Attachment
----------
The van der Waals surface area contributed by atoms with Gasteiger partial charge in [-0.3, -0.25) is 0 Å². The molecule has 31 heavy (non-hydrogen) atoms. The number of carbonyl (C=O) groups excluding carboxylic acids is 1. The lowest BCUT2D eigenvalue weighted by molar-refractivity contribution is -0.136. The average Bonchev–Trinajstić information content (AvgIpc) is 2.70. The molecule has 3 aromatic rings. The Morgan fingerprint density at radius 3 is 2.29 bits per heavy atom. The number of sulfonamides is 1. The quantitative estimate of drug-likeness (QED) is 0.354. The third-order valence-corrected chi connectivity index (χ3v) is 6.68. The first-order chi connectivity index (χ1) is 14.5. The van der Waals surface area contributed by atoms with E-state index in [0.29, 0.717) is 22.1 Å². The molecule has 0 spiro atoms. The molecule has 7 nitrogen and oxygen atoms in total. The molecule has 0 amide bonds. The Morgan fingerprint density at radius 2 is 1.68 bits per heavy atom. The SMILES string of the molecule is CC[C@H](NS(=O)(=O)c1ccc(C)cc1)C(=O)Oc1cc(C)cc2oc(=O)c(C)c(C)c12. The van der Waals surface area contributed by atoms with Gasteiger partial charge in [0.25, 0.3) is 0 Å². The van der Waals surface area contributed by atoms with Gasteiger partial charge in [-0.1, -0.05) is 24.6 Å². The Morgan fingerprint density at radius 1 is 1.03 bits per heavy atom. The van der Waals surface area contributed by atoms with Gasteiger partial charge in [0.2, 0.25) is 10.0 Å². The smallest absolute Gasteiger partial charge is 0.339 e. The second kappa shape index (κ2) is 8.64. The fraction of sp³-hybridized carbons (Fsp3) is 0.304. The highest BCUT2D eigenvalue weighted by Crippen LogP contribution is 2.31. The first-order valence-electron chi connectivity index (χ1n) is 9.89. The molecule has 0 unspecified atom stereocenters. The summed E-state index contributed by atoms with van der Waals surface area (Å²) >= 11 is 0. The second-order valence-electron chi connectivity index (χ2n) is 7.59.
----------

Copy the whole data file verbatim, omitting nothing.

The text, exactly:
The van der Waals surface area contributed by atoms with Gasteiger partial charge in [-0.3, -0.25) is 0 Å². The molecule has 31 heavy (non-hydrogen) atoms. The number of carbonyl (C=O) groups excluding carboxylic acids is 1. The lowest BCUT2D eigenvalue weighted by molar-refractivity contribution is -0.136. The average Bonchev–Trinajstić information content (AvgIpc) is 2.70. The molecule has 3 aromatic rings. The Morgan fingerprint density at radius 3 is 2.29 bits per heavy atom. The number of sulfonamides is 1. The quantitative estimate of drug-likeness (QED) is 0.354. The third-order valence-corrected chi connectivity index (χ3v) is 6.68. The first-order chi connectivity index (χ1) is 14.5. The van der Waals surface area contributed by atoms with E-state index in [0.29, 0.717) is 22.1 Å². The molecule has 0 spiro atoms. The molecule has 7 nitrogen and oxygen atoms in total. The molecule has 0 amide bonds. The Morgan fingerprint density at radius 2 is 1.68 bits per heavy atom. The SMILES string of the molecule is CC[C@H](NS(=O)(=O)c1ccc(C)cc1)C(=O)Oc1cc(C)cc2oc(=O)c(C)c(C)c12. The van der Waals surface area contributed by atoms with Gasteiger partial charge in [0.25, 0.3) is 0 Å². The van der Waals surface area contributed by atoms with Gasteiger partial charge in [-0.1, -0.05) is 24.6 Å². The Morgan fingerprint density at radius 1 is 1.03 bits per heavy atom. The van der Waals surface area contributed by atoms with Gasteiger partial charge in [0.2, 0.25) is 10.0 Å². The smallest absolute Gasteiger partial charge is 0.339 e. The second kappa shape index (κ2) is 8.64. The fraction of sp³-hybridized carbons (Fsp3) is 0.304. The highest BCUT2D eigenvalue weighted by Crippen LogP contribution is 2.31. The first-order valence-electron chi connectivity index (χ1n) is 9.89. The molecule has 0 unspecified atom stereocenters. The summed E-state index contributed by atoms with van der Waals surface area (Å²) >= 11 is 0. The second-order valence-electron chi connectivity index (χ2n) is 7.59.